SF residents debate effectiveness of barriers installed in hopes to curb sex work on key street

ByAnser Hassan KGO logo
Sunday, February 12, 2023
SF residents debate effectiveness of barriers put in to curb sex work
San Francisco residents debated the effectiveness of barriers that were installed in hopes to curb sex work on Capp Street.

SAN FRANCISCO (KGO) -- All day Saturday, drivers had to make U-turns on Capp Street in San Francisco after new road blocks were set up along the street.

"It will certainly stop the car traffic that's coming though related to the sex workers on our street. So, it might help, which is more than we had before," said Elaine Whitney, who has lived on Capp Street for the past 25 years.

The idea of the road blocks is from San Francisco Supervisor Hillary Ronen. The goal is to deter potential customers from cruising along Capp Street looking for sex workers.

Many residents are fed up that more isn't being done to tackle the issue.

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"It's problematic. Not because of what it is, but because there is this unregulated business on the street. You get a lot of trash, you get a lot of traffic, you get a lot of arguments. Sometimes fights, sometimes girls are being hurt," Whitney said.

One mother, who didn't want to be identified for fear of retaliation, says at least it's a start.

"But it's an emergency solution for now because things were so out of control, that something needs to be done to give some of the families that live on the street some relief," she said.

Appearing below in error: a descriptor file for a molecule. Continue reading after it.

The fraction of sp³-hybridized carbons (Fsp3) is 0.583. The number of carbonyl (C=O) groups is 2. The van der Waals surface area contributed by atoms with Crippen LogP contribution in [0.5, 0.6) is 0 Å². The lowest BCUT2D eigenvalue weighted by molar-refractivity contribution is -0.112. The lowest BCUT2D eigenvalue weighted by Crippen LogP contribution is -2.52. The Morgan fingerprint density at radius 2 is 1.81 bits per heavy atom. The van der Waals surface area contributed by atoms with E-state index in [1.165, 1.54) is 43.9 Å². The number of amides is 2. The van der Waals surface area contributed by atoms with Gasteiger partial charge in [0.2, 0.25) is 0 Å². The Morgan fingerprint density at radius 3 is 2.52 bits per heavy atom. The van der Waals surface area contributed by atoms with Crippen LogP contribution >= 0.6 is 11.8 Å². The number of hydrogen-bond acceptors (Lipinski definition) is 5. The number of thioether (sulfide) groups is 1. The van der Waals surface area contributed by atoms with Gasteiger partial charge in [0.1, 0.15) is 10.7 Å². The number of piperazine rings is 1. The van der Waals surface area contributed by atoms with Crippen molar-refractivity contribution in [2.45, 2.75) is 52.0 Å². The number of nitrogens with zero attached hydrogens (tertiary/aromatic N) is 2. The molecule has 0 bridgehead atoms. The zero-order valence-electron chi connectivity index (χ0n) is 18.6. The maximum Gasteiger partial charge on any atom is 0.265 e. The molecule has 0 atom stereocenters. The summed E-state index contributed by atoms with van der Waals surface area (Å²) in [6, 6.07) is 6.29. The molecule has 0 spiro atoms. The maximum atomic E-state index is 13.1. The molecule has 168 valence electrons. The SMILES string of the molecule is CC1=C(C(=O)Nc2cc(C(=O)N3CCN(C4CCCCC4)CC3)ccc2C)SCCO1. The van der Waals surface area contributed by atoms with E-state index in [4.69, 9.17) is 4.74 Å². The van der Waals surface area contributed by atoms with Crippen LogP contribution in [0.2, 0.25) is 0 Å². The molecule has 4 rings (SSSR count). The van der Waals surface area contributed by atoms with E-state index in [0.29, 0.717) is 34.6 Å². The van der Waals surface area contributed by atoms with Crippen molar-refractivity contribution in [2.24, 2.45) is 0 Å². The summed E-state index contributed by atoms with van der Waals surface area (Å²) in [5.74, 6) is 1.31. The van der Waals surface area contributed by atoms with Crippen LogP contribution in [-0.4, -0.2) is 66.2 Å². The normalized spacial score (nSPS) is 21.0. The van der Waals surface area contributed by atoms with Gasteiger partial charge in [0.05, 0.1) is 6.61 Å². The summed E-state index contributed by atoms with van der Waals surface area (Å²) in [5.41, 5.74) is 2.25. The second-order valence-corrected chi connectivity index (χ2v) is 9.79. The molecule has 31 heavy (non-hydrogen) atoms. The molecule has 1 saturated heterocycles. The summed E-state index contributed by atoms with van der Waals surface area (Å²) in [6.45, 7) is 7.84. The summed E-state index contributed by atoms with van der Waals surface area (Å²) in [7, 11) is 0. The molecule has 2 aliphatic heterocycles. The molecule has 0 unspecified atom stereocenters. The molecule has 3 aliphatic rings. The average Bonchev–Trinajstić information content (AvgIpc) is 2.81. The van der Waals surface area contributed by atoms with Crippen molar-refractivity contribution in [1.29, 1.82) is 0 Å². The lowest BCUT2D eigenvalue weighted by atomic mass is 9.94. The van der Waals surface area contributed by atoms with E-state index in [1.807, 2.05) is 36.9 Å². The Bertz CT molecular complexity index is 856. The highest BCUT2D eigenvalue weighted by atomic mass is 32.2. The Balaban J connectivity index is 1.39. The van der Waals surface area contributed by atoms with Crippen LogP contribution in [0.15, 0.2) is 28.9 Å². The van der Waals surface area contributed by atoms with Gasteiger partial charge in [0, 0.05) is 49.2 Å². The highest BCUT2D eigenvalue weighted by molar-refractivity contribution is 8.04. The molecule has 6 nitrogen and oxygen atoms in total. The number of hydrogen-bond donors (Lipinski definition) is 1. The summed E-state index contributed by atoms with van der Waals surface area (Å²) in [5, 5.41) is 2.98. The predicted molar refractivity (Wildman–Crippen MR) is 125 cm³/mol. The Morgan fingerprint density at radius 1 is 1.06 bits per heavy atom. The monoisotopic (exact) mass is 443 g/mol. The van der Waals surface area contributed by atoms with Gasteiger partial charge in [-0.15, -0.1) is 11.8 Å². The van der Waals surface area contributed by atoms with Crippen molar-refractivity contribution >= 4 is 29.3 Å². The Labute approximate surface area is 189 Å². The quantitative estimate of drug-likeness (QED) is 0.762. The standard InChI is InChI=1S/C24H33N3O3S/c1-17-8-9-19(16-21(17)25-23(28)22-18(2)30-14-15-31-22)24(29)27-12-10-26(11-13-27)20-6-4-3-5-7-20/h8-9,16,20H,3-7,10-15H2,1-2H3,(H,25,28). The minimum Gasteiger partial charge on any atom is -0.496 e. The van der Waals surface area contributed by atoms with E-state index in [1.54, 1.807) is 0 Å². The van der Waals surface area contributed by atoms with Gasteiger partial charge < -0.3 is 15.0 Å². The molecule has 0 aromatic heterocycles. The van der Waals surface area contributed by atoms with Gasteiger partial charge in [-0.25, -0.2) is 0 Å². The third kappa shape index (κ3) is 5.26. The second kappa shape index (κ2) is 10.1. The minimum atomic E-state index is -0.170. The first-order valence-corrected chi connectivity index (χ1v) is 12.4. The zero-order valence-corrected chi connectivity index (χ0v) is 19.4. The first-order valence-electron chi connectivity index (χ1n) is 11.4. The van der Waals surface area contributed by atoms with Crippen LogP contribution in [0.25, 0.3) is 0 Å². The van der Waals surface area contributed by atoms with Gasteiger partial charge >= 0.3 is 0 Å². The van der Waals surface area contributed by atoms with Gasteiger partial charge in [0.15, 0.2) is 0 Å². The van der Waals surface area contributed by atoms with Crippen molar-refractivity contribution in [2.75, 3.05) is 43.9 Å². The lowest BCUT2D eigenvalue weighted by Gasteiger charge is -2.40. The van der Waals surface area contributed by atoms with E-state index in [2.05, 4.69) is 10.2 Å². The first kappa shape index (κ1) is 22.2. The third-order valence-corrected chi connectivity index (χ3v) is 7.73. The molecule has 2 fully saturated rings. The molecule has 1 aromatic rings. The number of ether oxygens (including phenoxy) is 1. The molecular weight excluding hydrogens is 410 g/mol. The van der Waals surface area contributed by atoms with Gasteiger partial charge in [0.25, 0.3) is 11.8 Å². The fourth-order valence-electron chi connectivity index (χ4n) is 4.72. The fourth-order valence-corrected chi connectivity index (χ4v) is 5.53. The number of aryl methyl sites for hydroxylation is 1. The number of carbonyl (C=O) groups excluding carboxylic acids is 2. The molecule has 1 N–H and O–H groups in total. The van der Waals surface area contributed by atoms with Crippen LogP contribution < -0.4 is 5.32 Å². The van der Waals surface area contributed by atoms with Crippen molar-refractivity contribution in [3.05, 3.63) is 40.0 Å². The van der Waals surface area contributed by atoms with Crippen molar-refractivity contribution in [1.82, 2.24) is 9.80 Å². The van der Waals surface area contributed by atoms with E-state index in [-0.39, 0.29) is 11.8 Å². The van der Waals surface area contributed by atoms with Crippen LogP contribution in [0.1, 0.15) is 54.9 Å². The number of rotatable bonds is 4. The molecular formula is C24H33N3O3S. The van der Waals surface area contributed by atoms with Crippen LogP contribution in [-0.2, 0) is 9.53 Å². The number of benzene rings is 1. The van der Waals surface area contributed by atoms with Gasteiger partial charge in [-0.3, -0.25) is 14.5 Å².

She said there can be up to 100 women on the street on any night. She added that, based on what she has seen, it's gotten worse just over the past six months.

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"It's like every night pimps and prostitutes come and take our street hostage and neighbors are shut in." Here's what a group of San Francisco residents witness on a nightly basis.

"They are much less dressed than they used to be. They are walking in the streets, which is not the case before, and they appeared drugged," she said. "There are really young women being subjected to this. That's what people are not hearing. People just think this is normal sex work."

Carina Kahane is a newer resident to Capp Street. She pointed out that sex work is complicated and hopes the women involved have more say. And she questions how effective the barriers will be.

"This feels little bit like a band-aid. Here is a stick in the middle of the street. Also, cars have been moving this and driving through. So, it seems like we are really not getting to the root of anything. They will probably just move over a street," Kahane said.

Supervisor Ronen was not available for comment.

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